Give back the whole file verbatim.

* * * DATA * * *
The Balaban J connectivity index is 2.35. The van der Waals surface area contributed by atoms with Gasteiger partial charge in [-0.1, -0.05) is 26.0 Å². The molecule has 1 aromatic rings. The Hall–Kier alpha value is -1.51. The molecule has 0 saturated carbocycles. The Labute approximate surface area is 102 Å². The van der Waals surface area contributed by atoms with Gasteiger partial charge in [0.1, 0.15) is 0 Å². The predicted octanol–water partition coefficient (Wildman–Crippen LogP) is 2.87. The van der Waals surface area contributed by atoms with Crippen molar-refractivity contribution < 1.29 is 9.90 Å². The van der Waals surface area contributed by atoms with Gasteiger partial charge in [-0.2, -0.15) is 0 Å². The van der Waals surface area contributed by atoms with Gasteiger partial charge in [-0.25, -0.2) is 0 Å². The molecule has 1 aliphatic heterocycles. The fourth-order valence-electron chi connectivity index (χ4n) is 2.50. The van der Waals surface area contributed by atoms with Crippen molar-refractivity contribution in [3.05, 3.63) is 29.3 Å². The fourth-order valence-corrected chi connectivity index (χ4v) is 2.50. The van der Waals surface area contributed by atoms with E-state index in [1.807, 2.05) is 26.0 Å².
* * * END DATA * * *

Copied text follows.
The Balaban J connectivity index is 2.35. The van der Waals surface area contributed by atoms with Gasteiger partial charge in [-0.1, -0.05) is 26.0 Å². The molecule has 1 aromatic rings. The Hall–Kier alpha value is -1.51. The molecule has 0 saturated carbocycles. The Labute approximate surface area is 102 Å². The van der Waals surface area contributed by atoms with Gasteiger partial charge in [0.1, 0.15) is 0 Å². The predicted octanol–water partition coefficient (Wildman–Crippen LogP) is 2.87. The van der Waals surface area contributed by atoms with Crippen molar-refractivity contribution < 1.29 is 9.90 Å². The van der Waals surface area contributed by atoms with Gasteiger partial charge in [-0.2, -0.15) is 0 Å². The van der Waals surface area contributed by atoms with Gasteiger partial charge in [-0.25, -0.2) is 0 Å². The molecule has 1 aliphatic heterocycles. The fourth-order valence-electron chi connectivity index (χ4n) is 2.50. The van der Waals surface area contributed by atoms with Crippen molar-refractivity contribution in [3.05, 3.63) is 29.3 Å². The fourth-order valence-corrected chi connectivity index (χ4v) is 2.50. The van der Waals surface area contributed by atoms with E-state index in [1.807, 2.05) is 26.0 Å².